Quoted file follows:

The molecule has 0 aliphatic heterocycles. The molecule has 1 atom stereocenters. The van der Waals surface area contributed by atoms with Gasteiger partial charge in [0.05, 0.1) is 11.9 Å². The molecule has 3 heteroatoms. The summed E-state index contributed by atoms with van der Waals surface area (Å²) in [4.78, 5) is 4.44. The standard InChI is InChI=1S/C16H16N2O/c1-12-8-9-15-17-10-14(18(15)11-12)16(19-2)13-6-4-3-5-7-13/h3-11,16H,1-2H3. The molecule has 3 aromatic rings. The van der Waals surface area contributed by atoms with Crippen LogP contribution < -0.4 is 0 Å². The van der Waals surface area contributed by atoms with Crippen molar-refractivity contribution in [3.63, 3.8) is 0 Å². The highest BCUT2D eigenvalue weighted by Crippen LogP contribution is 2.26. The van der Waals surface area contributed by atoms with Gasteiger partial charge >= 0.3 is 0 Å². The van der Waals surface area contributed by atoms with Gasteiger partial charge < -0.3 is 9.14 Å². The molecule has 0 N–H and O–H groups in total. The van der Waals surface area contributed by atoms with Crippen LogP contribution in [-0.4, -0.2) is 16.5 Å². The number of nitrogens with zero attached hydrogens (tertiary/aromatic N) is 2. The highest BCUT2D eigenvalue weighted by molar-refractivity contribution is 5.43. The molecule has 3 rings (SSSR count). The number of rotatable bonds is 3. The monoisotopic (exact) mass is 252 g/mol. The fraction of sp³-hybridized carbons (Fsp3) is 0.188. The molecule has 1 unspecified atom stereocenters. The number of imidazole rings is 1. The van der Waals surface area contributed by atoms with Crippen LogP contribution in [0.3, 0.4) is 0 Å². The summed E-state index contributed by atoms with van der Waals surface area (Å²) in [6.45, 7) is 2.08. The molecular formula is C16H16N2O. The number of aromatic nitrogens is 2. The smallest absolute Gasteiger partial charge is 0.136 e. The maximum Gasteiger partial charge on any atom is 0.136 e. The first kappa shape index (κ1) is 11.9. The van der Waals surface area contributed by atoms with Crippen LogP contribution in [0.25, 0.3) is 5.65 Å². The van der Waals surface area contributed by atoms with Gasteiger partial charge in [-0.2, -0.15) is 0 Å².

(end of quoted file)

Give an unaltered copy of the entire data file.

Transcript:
The molecule has 0 aliphatic heterocycles. The molecule has 1 atom stereocenters. The van der Waals surface area contributed by atoms with Gasteiger partial charge in [0.05, 0.1) is 11.9 Å². The molecule has 3 heteroatoms. The summed E-state index contributed by atoms with van der Waals surface area (Å²) in [4.78, 5) is 4.44. The standard InChI is InChI=1S/C16H16N2O/c1-12-8-9-15-17-10-14(18(15)11-12)16(19-2)13-6-4-3-5-7-13/h3-11,16H,1-2H3. The molecule has 3 aromatic rings. The van der Waals surface area contributed by atoms with Crippen LogP contribution < -0.4 is 0 Å². The van der Waals surface area contributed by atoms with Crippen molar-refractivity contribution in [3.63, 3.8) is 0 Å². The highest BCUT2D eigenvalue weighted by Crippen LogP contribution is 2.26. The van der Waals surface area contributed by atoms with Gasteiger partial charge >= 0.3 is 0 Å². The van der Waals surface area contributed by atoms with Gasteiger partial charge < -0.3 is 9.14 Å². The molecule has 0 N–H and O–H groups in total. The van der Waals surface area contributed by atoms with Crippen LogP contribution in [-0.4, -0.2) is 16.5 Å². The number of nitrogens with zero attached hydrogens (tertiary/aromatic N) is 2. The highest BCUT2D eigenvalue weighted by molar-refractivity contribution is 5.43. The molecule has 3 rings (SSSR count). The number of rotatable bonds is 3. The monoisotopic (exact) mass is 252 g/mol. The fraction of sp³-hybridized carbons (Fsp3) is 0.188. The molecule has 1 unspecified atom stereocenters. The number of imidazole rings is 1. The van der Waals surface area contributed by atoms with Crippen LogP contribution in [0.3, 0.4) is 0 Å². The summed E-state index contributed by atoms with van der Waals surface area (Å²) in [6.45, 7) is 2.08. The molecular formula is C16H16N2O. The number of aromatic nitrogens is 2. The smallest absolute Gasteiger partial charge is 0.136 e. The maximum Gasteiger partial charge on any atom is 0.136 e. The first kappa shape index (κ1) is 11.9. The van der Waals surface area contributed by atoms with Crippen LogP contribution in [0.25, 0.3) is 5.65 Å². The van der Waals surface area contributed by atoms with Gasteiger partial charge in [-0.2, -0.15) is 0 Å².